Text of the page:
Australian animal health officials are urging horse owners to remain vigilant following confirmation of Hendra virus in New South Wales. The affected horse, an unvaccinated 4-year-old Arabian-cross, was located near Tweed Heads.
New South Wales (NSW) Department of Primary Industries Chief Veterinary Officer Sarah Britton, BVSc, MACVSc, Dipl. VetClinStud., said the property near Tweed Heads has been placed under movement restrictions by Local Land Services.
“This is the first confirmed case of Hendra virus in NSW this year,” Britton said. “Samples from the horse were sent by a private veterinarian for laboratory analysis to Queensland’s Biosecurity Sciences Laboratory at Coopers Plains and initial test results confirmed Hendra virus.”
She said the horse’s owner initially noticed the horse was acting lethargic and not eating properly. “It deteriorated the next day and was euthanized by a private veterinarian,” she said.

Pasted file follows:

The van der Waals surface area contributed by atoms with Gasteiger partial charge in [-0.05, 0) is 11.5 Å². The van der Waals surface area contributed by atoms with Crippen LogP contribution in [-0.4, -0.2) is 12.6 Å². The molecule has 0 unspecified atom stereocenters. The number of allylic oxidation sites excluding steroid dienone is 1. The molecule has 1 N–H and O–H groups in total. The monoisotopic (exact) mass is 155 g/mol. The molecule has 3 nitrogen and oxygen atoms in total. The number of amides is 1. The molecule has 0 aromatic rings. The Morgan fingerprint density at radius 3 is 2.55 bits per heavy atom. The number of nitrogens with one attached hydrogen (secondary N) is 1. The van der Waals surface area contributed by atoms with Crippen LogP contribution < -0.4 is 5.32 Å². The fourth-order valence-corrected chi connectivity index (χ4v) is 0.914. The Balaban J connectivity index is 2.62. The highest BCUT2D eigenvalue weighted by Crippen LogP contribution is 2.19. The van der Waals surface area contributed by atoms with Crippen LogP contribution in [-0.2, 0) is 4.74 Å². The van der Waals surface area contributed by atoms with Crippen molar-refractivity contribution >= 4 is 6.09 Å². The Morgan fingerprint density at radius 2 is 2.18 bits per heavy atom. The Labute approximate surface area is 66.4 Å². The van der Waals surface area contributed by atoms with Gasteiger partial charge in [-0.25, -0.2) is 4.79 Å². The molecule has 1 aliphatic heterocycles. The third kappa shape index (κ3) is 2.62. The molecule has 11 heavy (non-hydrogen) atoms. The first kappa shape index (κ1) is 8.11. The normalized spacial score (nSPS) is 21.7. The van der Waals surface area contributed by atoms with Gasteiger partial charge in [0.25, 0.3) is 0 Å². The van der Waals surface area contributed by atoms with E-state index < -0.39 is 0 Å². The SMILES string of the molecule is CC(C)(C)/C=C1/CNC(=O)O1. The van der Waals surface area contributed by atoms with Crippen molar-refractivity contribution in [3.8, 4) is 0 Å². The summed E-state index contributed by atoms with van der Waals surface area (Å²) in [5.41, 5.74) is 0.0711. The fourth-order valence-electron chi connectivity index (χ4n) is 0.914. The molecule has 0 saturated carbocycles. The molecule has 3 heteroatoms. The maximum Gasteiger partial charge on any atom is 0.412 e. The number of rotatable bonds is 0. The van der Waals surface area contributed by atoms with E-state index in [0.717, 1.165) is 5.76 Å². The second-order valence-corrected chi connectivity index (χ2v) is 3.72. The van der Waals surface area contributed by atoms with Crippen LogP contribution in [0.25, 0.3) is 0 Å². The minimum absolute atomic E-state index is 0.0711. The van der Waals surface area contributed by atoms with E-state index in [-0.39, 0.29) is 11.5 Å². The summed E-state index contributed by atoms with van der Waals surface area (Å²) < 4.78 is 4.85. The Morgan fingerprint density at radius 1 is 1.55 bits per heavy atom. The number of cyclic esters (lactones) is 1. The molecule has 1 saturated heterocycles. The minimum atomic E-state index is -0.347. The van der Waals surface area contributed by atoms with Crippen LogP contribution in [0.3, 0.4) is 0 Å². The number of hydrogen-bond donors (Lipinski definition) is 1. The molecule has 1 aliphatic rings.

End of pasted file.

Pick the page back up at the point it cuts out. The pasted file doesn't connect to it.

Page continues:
Britton said vaccination of horses is the most effective way to help manage Hendra virus disease.
“Vaccination of horses provides a public health and work health and safety benefit by reducing the risk of Hendra transmission to humans and other susceptible animals,” she said. “Whenever Hendra infection is suspected, even in vaccinated horses, appropriate biosecurity precautions, including personal protective equipment, should be used.”
She also noted that owners should keep horses away from flowering and fruiting trees that are attractive to flying fox bats, which transmit the virus.
“Do not place feed and water under trees and cover feed and water containers with a shelter so they cannot be contaminated from above,” Britton said.
Hendra Virus 101
Hendra virus was first identified in Australia in 1994. Since then, 102 horses in Queensland and NSW have died due to the virus. It has not been confirmed outside of those Australian states.
Hendra virus has been known to yield numerous clinical signs in horses including lethargy, respiratory distress, frothy nasal discharge, elevated body temperature (above 40°C, or 104°F), and elevated heart rate; however, authorities caution that infection does not have specific signs.
The zoonotic disease is transmissible to humans and has killed four people since it was first discovered, including an equine veterinarian who contracted the virus after treating an affected foal in 2009.